SOMO is an independent, not-for-profit research -and network organisation. Since 1973 SOMO does extensive research on multinational corporations and the consequences of their activities for people and the environment worldwide.
The SOMO website presents this research and a wealth of other vital information. Civil societies, journalists and policymakers can easily access information packages that apply specifically to them. A user-friendly backend enables the SOMO researchers to respond quickly and effectively to current events. With a few clicks one can launch a new dossier or highlight an existing one. Obviously the website is responsive and suitable for any device.
Along with various stakeholders of SOMO we started the ‘Scrum’ project with a so called Sprint 0. In Sprint 0 we determined the concept, agreed on the scope of the project and determined a Minimum Design up Front. In a series of intensive sessions we formed target audiences into personas and scenarios. The scenarios were then transformed into User Stories which together determined the backlog of the project. In the three short sprints that followed we delivered the MVP (minimum viable product).
“SOMO wants to provide civil society with the knowledge to defy the economic forces that stand in the way of a sustainable and equitable world. To unlock this knowledge, we needed a new website. Level Level helped us to define our core pages. Not the homepage, but the publication and overview pages covering our main topics are central. pages and browse pages on our main issues are central. A very refreshing way of looking at a website. Visitors can now easily search on topics they find interesting and are presented with possibilities to get into contact for more information. Research and knowledge is presented in a more inspiring and visually appealing way. Due to the wide variety of content types, our knowledge become flexible in its form, media and resources. We were surprised by the ability of Level Level to understand our organization and use this understanding in their design. We are very proud of the result. “
Where visitors and publishers meet
A good website is able to both meet the goals of the owner and the goals of the visitor. To find out what goals would overlap we investigated the goals of both parties. For both parties ‘information’ turned out to be the key; providing information and accessing information. From here we defined content types to structure information and how to present this in a valuable way to the end-user.
“Together with the team of SOMO we have analyzed all the information available and made decisions about the structure of the website. We compared key actions and goals of SOMO and its website users. Where goals overlapped we created so-called core-pages. These are the pages that address both the needs of the organisation and it’s website visitors. This formed the basis to start designing. Because the core pages were the most important the homepage was one of the last pages we designed.”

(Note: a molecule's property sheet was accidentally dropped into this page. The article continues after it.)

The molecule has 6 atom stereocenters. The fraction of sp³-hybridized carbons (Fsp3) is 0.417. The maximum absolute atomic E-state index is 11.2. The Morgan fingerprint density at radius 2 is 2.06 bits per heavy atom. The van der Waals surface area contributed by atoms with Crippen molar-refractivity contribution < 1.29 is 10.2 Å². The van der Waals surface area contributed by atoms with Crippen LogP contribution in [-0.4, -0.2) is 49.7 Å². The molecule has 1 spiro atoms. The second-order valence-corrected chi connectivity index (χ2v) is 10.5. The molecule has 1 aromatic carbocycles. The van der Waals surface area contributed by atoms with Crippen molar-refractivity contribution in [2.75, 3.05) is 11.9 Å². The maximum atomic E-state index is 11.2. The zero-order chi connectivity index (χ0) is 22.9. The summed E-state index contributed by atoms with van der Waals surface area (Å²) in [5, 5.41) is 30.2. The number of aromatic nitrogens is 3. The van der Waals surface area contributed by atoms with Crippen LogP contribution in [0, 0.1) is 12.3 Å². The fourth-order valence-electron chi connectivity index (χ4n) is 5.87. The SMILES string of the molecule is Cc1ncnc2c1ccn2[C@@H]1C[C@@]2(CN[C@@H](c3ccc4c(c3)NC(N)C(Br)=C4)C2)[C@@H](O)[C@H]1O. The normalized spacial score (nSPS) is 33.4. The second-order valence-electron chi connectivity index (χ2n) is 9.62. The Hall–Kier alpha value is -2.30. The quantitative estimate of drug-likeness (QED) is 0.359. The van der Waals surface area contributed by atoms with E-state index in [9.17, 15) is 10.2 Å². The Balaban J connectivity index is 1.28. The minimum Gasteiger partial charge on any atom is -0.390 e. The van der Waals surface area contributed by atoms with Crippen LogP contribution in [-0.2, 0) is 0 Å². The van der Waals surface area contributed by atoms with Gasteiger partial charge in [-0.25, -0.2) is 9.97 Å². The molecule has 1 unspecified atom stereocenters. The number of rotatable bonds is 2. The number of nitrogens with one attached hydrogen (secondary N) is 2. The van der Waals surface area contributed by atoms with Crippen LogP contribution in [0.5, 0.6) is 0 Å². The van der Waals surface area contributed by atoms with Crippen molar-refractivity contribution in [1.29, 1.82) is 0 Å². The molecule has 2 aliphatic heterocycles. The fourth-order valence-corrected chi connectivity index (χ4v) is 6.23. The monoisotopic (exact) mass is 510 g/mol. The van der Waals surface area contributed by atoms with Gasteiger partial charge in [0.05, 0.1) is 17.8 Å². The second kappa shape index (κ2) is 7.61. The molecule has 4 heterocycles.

Look & Feel
SOMO.nl is about presenting content in a powerful way. When a picture is important we made the image the most prominent feature, when sharing an opinion we focus on the author and when a research paper or piece of text should have the focus made sure to remove distraction. This results in a dynamic design which had to be balanced by providing a clean navigation.
“This was not the regular kind of imprt. We had to retrieve the content structure, scrape data and assets, restructure it and import it while setting new relationships. Quite a challenge that kept me busy for some time.”
User friendly backend
For SOMO is very important to be able to place new content quickly and easily. With WordPress as a CMS it can’t be more simple. All content can be added, edited and enriched by editors and administrators. The content is easy to label under the appropriate category and content type.
An essential part in this project was the data migration from the CMS Plone to WordPress. To be honest; this proved to be quite a challenge.
An export from Plone was unavailable so we had to scrape the old website. All data was started in JSON format. Because we had to deal with a huge amount of PDF documents and images we decided the import had to be cut in two. First we would scrape and store all information including all the assets locally. Second, we would write an import script that would not only import data but would also create relationships between different types of data. The import script was written in such a way it can be used on the commandline using WP-CLI.
Challenges we tackled
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